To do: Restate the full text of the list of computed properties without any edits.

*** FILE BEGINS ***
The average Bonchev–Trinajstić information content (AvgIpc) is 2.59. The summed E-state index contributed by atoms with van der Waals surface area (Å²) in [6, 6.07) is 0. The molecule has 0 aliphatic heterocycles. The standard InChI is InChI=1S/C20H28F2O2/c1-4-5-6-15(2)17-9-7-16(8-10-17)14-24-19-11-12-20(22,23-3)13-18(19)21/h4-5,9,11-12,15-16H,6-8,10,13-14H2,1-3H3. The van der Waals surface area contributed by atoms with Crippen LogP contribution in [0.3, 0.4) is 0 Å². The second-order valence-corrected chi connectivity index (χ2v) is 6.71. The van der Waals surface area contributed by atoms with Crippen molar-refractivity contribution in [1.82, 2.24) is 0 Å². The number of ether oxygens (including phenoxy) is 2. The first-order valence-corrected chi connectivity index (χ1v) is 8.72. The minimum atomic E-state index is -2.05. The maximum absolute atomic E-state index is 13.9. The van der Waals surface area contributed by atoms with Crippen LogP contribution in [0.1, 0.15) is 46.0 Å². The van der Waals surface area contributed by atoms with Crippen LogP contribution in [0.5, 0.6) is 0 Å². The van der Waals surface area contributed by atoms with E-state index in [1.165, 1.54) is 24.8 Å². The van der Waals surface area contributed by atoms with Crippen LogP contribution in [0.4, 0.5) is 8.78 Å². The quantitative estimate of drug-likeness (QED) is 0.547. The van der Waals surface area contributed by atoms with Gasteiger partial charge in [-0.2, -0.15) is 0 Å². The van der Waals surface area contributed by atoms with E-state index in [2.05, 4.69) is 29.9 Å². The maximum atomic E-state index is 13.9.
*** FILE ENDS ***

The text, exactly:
The average Bonchev–Trinajstić information content (AvgIpc) is 2.59. The summed E-state index contributed by atoms with van der Waals surface area (Å²) in [6, 6.07) is 0. The molecule has 0 aliphatic heterocycles. The standard InChI is InChI=1S/C20H28F2O2/c1-4-5-6-15(2)17-9-7-16(8-10-17)14-24-19-11-12-20(22,23-3)13-18(19)21/h4-5,9,11-12,15-16H,6-8,10,13-14H2,1-3H3. The van der Waals surface area contributed by atoms with Crippen LogP contribution in [0.3, 0.4) is 0 Å². The second-order valence-corrected chi connectivity index (χ2v) is 6.71. The van der Waals surface area contributed by atoms with Crippen molar-refractivity contribution in [1.82, 2.24) is 0 Å². The number of ether oxygens (including phenoxy) is 2. The first-order valence-corrected chi connectivity index (χ1v) is 8.72. The minimum atomic E-state index is -2.05. The maximum absolute atomic E-state index is 13.9. The van der Waals surface area contributed by atoms with Crippen LogP contribution in [0.1, 0.15) is 46.0 Å². The van der Waals surface area contributed by atoms with Crippen LogP contribution in [0.5, 0.6) is 0 Å². The van der Waals surface area contributed by atoms with E-state index in [1.165, 1.54) is 24.8 Å². The van der Waals surface area contributed by atoms with Crippen LogP contribution in [0.4, 0.5) is 8.78 Å². The quantitative estimate of drug-likeness (QED) is 0.547. The van der Waals surface area contributed by atoms with Gasteiger partial charge in [-0.2, -0.15) is 0 Å². The van der Waals surface area contributed by atoms with E-state index in [2.05, 4.69) is 29.9 Å². The maximum atomic E-state index is 13.9.